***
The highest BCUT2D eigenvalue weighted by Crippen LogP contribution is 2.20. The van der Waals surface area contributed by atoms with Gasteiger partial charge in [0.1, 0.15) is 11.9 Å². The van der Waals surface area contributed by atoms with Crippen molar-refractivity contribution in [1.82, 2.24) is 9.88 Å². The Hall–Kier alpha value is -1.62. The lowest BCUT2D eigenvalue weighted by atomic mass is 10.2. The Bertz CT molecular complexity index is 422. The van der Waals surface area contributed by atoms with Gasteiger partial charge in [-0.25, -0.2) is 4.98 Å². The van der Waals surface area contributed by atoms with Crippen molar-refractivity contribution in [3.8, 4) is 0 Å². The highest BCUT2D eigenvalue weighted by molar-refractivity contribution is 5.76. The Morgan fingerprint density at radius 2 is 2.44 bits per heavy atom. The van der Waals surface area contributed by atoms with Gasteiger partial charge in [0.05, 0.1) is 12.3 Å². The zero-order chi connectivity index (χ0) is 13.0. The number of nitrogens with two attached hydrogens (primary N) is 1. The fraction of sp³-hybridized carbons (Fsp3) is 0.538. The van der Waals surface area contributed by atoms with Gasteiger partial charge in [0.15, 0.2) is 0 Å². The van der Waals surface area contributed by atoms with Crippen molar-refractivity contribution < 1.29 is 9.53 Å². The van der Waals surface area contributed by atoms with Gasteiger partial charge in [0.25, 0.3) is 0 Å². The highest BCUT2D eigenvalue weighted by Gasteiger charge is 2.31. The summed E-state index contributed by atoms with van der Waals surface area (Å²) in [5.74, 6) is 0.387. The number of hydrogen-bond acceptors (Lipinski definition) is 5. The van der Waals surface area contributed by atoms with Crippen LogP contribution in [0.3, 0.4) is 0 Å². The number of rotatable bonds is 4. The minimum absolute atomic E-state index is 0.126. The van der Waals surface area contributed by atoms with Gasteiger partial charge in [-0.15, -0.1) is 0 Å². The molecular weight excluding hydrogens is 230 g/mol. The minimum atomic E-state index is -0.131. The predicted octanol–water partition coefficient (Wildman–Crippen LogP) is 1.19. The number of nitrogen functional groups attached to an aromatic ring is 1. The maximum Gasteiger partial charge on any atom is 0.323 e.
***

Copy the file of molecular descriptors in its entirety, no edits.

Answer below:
The highest BCUT2D eigenvalue weighted by Crippen LogP contribution is 2.20. The van der Waals surface area contributed by atoms with Gasteiger partial charge in [0.1, 0.15) is 11.9 Å². The van der Waals surface area contributed by atoms with Crippen molar-refractivity contribution in [1.82, 2.24) is 9.88 Å². The Hall–Kier alpha value is -1.62. The lowest BCUT2D eigenvalue weighted by atomic mass is 10.2. The Bertz CT molecular complexity index is 422. The van der Waals surface area contributed by atoms with Gasteiger partial charge in [-0.25, -0.2) is 4.98 Å². The van der Waals surface area contributed by atoms with Crippen molar-refractivity contribution in [3.8, 4) is 0 Å². The highest BCUT2D eigenvalue weighted by molar-refractivity contribution is 5.76. The Morgan fingerprint density at radius 2 is 2.44 bits per heavy atom. The van der Waals surface area contributed by atoms with Gasteiger partial charge in [0.05, 0.1) is 12.3 Å². The zero-order chi connectivity index (χ0) is 13.0. The number of nitrogens with two attached hydrogens (primary N) is 1. The fraction of sp³-hybridized carbons (Fsp3) is 0.538. The van der Waals surface area contributed by atoms with Gasteiger partial charge in [0.15, 0.2) is 0 Å². The van der Waals surface area contributed by atoms with Crippen molar-refractivity contribution < 1.29 is 9.53 Å². The van der Waals surface area contributed by atoms with Gasteiger partial charge in [0.25, 0.3) is 0 Å². The highest BCUT2D eigenvalue weighted by Gasteiger charge is 2.31. The summed E-state index contributed by atoms with van der Waals surface area (Å²) in [5.74, 6) is 0.387. The number of hydrogen-bond acceptors (Lipinski definition) is 5. The van der Waals surface area contributed by atoms with Crippen LogP contribution in [0.3, 0.4) is 0 Å². The number of rotatable bonds is 4. The minimum absolute atomic E-state index is 0.126. The van der Waals surface area contributed by atoms with Gasteiger partial charge in [-0.15, -0.1) is 0 Å². The molecular weight excluding hydrogens is 230 g/mol. The minimum atomic E-state index is -0.131. The predicted octanol–water partition coefficient (Wildman–Crippen LogP) is 1.19. The number of nitrogen functional groups attached to an aromatic ring is 1. The maximum Gasteiger partial charge on any atom is 0.323 e.